FDA News

FDA allows marketing of first test for yeast pathogens

The FDA is allowing the marketing of the first direct blood test for five different yeast pathogens responsible for bloodstream infections, according to a press release.

The T2Candida (T2 Biosystems Inc.) can detect Candida albicans, C. tropicalis, C. parapsilosis, C. glabrata and/or C. krusei within 3 to 5 hours from a single blood specimen. Traditional methods can take up to 6 days to detect yeast pathogens in the bloodstream and even longer to identify the specific type of yeast causing infection.

“By testing one blood sample for five yeast pathogens — and getting results within a few hours — physicians can initiate appropriate antifungal treatment earlier, and potentially reduce patient illness and decrease the risk of dying from these infections,” Alberto Gutierrez, PhD, director of the office of in vitro diagnostics and radiologic health at the FDA’s Center for Devices and Radiological Health, said in the release.

Alberto Gutierrez 

Alberto Gutierrez

The T2Candida utilizes technology that breaks apart yeast cells, releasing DNA. Once copies of the target DNA are made, the test uses magnetic resonance to detect the amplified DNA. If yeast DNA is detected, the T2Candida will presumptively determine its species, which can help direct appropriate treatment.

The FDA based its decision on a clinical study of 1,500 patients. The T2Candida correctly identified 100% of the negative specimens as negative for the presence of yeast. In another study of 300 blood samples with specific concentrations of yeast, the test correctly identified the organism in 84% to 96% of the positive specimens.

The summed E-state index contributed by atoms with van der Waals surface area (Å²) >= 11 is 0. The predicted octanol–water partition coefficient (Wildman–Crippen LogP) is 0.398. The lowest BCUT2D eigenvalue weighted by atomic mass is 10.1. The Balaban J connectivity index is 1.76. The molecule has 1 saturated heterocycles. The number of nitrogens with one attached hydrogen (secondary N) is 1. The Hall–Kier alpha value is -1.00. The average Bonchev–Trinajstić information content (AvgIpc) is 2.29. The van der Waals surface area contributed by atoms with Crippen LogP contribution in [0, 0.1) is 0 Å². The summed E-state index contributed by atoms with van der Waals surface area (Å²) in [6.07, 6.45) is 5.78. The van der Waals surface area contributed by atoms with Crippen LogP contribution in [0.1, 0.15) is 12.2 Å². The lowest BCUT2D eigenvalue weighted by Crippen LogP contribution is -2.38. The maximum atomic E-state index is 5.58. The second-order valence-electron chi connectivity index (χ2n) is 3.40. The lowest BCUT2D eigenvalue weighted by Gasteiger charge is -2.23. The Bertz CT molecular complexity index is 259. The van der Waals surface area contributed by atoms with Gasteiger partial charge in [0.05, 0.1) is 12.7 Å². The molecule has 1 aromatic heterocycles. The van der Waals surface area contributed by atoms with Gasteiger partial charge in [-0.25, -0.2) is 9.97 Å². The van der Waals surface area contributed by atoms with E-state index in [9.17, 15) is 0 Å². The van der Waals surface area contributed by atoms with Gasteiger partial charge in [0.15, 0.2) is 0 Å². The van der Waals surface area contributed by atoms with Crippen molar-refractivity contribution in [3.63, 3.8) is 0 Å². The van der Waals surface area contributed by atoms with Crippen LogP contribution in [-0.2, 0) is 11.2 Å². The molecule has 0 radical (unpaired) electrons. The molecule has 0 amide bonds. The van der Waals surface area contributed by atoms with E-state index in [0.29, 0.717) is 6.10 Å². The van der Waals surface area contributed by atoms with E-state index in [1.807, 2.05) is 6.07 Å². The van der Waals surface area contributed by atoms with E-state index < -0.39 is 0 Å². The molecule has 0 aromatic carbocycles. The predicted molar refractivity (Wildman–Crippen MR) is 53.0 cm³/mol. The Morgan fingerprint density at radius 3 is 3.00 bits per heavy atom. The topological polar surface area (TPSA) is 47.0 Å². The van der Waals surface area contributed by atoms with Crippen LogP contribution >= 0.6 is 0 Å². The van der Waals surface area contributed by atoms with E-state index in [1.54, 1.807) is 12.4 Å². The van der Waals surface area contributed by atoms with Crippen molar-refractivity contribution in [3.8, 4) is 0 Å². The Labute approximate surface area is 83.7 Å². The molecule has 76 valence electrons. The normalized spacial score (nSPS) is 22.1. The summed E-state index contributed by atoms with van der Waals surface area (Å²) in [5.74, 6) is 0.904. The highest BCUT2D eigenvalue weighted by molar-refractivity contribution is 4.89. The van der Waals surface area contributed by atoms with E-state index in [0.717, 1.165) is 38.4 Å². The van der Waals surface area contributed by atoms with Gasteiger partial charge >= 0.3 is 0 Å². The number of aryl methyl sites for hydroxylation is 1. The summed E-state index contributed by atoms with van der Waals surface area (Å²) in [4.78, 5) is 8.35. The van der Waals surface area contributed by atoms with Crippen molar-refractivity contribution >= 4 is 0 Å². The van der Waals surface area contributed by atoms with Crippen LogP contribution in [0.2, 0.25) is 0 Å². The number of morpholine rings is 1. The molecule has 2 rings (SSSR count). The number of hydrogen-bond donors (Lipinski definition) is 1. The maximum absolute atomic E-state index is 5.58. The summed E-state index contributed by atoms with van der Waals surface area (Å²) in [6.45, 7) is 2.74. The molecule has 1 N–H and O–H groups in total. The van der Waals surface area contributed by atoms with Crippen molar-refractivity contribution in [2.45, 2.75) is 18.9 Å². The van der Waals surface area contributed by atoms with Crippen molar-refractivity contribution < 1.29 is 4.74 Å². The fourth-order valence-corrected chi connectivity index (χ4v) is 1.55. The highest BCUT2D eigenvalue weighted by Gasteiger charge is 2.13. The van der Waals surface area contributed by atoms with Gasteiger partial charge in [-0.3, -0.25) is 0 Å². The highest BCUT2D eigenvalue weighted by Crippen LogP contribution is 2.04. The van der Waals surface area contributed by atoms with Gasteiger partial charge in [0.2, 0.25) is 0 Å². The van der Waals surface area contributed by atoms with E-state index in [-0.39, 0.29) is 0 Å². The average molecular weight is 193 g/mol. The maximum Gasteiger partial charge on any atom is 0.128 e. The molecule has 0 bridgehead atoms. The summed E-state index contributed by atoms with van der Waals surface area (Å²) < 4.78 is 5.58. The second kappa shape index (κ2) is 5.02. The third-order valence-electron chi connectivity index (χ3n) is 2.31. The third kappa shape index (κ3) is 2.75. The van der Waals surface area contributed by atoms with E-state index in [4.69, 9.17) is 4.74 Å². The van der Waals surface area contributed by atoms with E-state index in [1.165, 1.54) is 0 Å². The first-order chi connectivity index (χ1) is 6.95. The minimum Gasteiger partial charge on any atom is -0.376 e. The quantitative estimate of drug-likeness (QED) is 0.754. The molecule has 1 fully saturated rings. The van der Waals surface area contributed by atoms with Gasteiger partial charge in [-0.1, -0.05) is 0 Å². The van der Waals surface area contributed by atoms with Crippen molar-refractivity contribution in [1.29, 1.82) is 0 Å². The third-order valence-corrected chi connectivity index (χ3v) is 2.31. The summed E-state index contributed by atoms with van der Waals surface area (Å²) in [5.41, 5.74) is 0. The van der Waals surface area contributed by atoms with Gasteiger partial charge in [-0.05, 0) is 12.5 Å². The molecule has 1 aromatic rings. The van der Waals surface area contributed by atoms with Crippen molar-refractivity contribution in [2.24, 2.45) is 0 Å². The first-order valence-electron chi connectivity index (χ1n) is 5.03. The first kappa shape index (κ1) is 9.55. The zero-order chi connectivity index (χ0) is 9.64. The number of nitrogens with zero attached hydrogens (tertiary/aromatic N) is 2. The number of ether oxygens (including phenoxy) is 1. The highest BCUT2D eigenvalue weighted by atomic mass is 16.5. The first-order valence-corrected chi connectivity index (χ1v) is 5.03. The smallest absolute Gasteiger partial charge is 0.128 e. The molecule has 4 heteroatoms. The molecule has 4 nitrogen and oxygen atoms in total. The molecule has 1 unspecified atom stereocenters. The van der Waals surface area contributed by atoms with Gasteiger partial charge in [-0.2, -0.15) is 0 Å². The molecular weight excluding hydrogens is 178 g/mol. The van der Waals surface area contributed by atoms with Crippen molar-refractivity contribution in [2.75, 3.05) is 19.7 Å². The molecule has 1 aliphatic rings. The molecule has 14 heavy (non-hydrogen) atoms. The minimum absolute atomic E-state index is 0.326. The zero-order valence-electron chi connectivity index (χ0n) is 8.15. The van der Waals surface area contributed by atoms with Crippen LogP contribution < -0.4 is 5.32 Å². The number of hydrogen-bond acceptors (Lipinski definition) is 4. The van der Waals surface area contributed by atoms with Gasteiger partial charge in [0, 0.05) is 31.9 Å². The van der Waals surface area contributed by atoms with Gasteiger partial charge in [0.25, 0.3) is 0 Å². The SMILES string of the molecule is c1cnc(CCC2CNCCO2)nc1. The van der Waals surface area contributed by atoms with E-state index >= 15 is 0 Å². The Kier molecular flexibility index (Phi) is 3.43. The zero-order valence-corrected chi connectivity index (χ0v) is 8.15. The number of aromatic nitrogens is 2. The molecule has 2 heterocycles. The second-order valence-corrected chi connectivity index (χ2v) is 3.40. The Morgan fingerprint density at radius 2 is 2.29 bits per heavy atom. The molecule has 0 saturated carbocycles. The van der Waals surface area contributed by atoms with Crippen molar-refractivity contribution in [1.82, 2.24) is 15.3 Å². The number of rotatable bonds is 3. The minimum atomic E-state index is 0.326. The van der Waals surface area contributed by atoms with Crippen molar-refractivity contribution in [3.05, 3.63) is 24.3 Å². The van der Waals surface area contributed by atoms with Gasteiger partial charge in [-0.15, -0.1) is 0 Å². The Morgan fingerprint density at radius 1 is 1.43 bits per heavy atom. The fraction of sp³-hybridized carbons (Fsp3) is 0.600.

Because the test can produce false-positive results, the FDA recommends that physicians should perform blood cultures to confirm results.

The FDA is allowing the marketing of the first direct blood test for five different yeast pathogens responsible for bloodstream infections, according to a press release.

The T2Candida (T2 Biosystems Inc.) can detect Candida albicans, C. tropicalis, C. parapsilosis, C. glabrata and/or C. krusei within 3 to 5 hours from a single blood specimen. Traditional methods can take up to 6 days to detect yeast pathogens in the bloodstream and even longer to identify the specific type of yeast causing infection.

“By testing one blood sample for five yeast pathogens — and getting results within a few hours — physicians can initiate appropriate antifungal treatment earlier, and potentially reduce patient illness and decrease the risk of dying from these infections,” Alberto Gutierrez, PhD, director of the office of in vitro diagnostics and radiologic health at the FDA’s Center for Devices and Radiological Health, said in the release.

Alberto Gutierrez 

Alberto Gutierrez

The T2Candida utilizes technology that breaks apart yeast cells, releasing DNA. Once copies of the target DNA are made, the test uses magnetic resonance to detect the amplified DNA. If yeast DNA is detected, the T2Candida will presumptively determine its species, which can help direct appropriate treatment.

The FDA based its decision on a clinical study of 1,500 patients. The T2Candida correctly identified 100% of the negative specimens as negative for the presence of yeast. In another study of 300 blood samples with specific concentrations of yeast, the test correctly identified the organism in 84% to 96% of the positive specimens.

Because the test can produce false-positive results, the FDA recommends that physicians should perform blood cultures to confirm results.